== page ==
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Sports Commentary 4/30/13

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NBA Player Jason Collins comes out…

ACCEPTING JASON COLLINS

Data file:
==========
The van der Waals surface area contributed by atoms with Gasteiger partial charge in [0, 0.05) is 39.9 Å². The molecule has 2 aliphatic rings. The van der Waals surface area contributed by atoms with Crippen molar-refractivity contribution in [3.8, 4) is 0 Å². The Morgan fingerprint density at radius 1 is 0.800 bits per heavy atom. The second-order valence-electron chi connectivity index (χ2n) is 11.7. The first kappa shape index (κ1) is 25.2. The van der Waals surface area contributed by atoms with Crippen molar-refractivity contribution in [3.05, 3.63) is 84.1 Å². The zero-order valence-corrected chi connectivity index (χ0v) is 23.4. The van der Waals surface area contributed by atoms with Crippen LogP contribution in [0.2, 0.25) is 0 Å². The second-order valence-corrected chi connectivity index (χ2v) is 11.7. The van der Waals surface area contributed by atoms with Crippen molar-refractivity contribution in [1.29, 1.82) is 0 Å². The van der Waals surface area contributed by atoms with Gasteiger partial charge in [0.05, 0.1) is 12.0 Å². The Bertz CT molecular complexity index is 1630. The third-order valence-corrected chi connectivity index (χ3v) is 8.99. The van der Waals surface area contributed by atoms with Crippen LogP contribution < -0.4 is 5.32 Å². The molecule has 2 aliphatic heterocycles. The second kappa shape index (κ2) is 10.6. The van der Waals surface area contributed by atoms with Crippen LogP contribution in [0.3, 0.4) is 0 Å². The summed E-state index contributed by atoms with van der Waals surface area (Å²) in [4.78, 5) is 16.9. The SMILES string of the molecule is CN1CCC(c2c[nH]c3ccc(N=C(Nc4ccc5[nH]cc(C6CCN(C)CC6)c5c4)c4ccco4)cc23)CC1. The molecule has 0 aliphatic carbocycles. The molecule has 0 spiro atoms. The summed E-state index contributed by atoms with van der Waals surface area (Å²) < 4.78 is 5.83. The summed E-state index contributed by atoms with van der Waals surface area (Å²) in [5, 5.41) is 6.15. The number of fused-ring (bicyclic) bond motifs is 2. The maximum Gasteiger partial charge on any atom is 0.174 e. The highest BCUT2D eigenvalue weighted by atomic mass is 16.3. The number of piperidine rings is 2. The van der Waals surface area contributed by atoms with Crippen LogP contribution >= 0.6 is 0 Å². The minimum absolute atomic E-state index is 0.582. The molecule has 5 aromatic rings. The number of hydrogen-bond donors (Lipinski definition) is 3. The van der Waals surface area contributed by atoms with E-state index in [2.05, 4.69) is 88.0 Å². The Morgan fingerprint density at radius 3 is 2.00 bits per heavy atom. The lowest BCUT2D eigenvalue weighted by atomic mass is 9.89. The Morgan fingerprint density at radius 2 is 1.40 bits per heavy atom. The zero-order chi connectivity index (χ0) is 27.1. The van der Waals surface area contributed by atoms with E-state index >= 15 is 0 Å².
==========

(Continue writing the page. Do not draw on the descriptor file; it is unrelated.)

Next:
The interesting thing about the disclosure from Jason Collins in an on line article for Sports Illustrated.com is that it really wasn’t that big a deal.  That’s not to say it didn’t take a lot of soul searching and courage on Collins’ part to become the first male athlete in one of the four major American sports to come out as being gay.  And let me put on the record right now that I’ve never been comfortable with that term, “come out”, particularly not comfortable with the phrase, “coming out of the closet”.  Collins, nor none of the people before him who openly embraced their sexuality, did anything wrong.  They hadn’t broken any rules or taken performance enhancing drugs or violated any laws.  Living with a secret may put them in a figurative closet, but, also firguratively, in terms of the strides we’ve made as a society, the door to that closet should have swung open a long time ago.  “When I was a child I thought as a child”.  We all did.  As adolecents we heard the snickers and the jokes and, in a manner of speaking, became as much victims of society as those who were joked about.  Our minds were kept closed far too long.  By now we are mature enough to embrace the uniqueness of every individual and know, that by accepting their differences, and our own, we are not making religious or political statements.  Collins isn’t the first person in the sports world to disclose his or her homosexuality.  Legends of women’s tennis have openly acknowleged their sexuality.  Just last week women’s basketball star Brittney Griner did likewise.  A Major League Baseball umpire “came out” and it may or may not have had an effect on his career.  His credentials as an umpire were questionable.  Through all of these disclosures society has shown itself to be understanding and accepting, but it doesn’t discount the courage it took for Collins to go public.  Many in the gay community probably already understood the significance of the unusual number he chose to wear at a couple of his stops in the NBA, 98.  As Collins explained, the number resonates in the gay community as a reference to 1998, the year that University of Wyoming student Matthew Shepard was murdered in one of the most heinous hate crimes in history.  The White House and the league office checked in on the Collins announcement, calling it a “breakthrough”.  The true breakthrough will come when the White House and activist spokespeople see no need to involve themselves in the discussion, because acceptance has become commonplace.  The reaction to Collins’ announcement indicates we as a society have long since moved past judgment because of sexual orientation.  The true measure of Jason Collins courage may lie ahead, during the coming off season.  At 34 years of age, with minimal statistical credentials as a career reserve with a half dozen different teams, his prospects for future employment in the NBA are questionable, regardless of sexual orientation.  If he isn’t picked up by another team, to charge bias based on yesterday’s announcement would do irreparable harm to a social cause that has advanced immeasurable miles in a relatively short period of time.  Jason Collins has given millions of people an example of acceptance not unlike the example Jackie Robinson gave an entire race.  Any step backward now would be an injustice to all of those millions.  The true test of Jason Collins courage may still lie ahead.  With a comment from the sports world, I’m Scott Gray.

 

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